Potential Insurance Coverage for Lawsuits Against Video Game Publishers Alleging Copyright Infringement of Celebrity Tattoo Art

Erin L. Webb

Two video game publishers have recently been targets of lawsuits alleging that their video game and box art infringed upon tattoo artists’ copyrights. Electronic Arts (EA) has been sued over the 2004 title NFL Street, with star athlete Ricky Williams — and his tattoo — prominently figured on the front of the box. The tattoo artist alleges that EA did so without his permission and in infringement of his copyright to the tattoo design. Another artist sued THQ, publisher of UFC Undisputed 3, alleging that the in-game model of Ultimate Fighting Championship fighter Carlos Condit used a copyrighted tattoo design without permission. These types of lawsuits may give rise to coverage under the target companies’ liability insurance policies, which could help to defray the costs of defending against those lawsuits and potentially the costs of any resulting liability or settlement.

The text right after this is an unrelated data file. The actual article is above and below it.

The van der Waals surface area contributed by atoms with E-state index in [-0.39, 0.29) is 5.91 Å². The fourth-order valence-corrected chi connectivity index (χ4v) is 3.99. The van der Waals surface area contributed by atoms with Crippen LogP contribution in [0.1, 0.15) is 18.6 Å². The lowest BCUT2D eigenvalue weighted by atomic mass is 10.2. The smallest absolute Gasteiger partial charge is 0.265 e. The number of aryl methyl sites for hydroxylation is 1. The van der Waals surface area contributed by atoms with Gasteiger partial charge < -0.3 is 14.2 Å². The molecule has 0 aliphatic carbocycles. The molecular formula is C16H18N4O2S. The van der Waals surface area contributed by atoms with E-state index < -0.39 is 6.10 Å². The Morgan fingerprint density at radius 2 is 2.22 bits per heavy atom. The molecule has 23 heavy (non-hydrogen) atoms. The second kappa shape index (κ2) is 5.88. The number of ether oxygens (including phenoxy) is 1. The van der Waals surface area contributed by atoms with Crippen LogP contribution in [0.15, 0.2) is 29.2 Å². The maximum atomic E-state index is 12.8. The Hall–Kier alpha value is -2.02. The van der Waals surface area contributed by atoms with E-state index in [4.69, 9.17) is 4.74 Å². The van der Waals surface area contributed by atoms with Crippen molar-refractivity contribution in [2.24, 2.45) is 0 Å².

Though policy wordings may differ, in general, most comprehensive general liability (CGL) policies cover “personal and advertising injury liability.” If the policyholder company is sued, and the claims involve “advertising injury” as defined by the policy, the policyholder is potentially entitled to a defense and indemnity for any liability. Though some policies contain exclusions for copyright infringement, an exception to that exclusion may grant coverage back for “infringement . . . in your ‘advertisement’, of copyright, trade dress or slogan.”

Courts have found coverage under this type of language when the alleged injury occurs by virtue of the advertising, and have denied coverage when an allegedly infringing product is the subject of an advertisement. If the targeted game publisher can show that the plaintiff’s allegations involve the way in which it advertised its product, it may be able to receive coverage. But if a plaintiff alleges that a product itself infringes on a copyright, later advertising of that product might not suffice to bring the claim under this type of coverage. Here, if the alleged infringement appears on the box advertising the product, the claims against the company may be entitled to coverage under the “trade dress” language contained in the exception as well.

Media liability insurance policies, an industry-specific type of insurance, may provide coverage as well. Though the wording of these policies tends to vary, media liability policies usually provide coverage for infringement of copyright or trademark.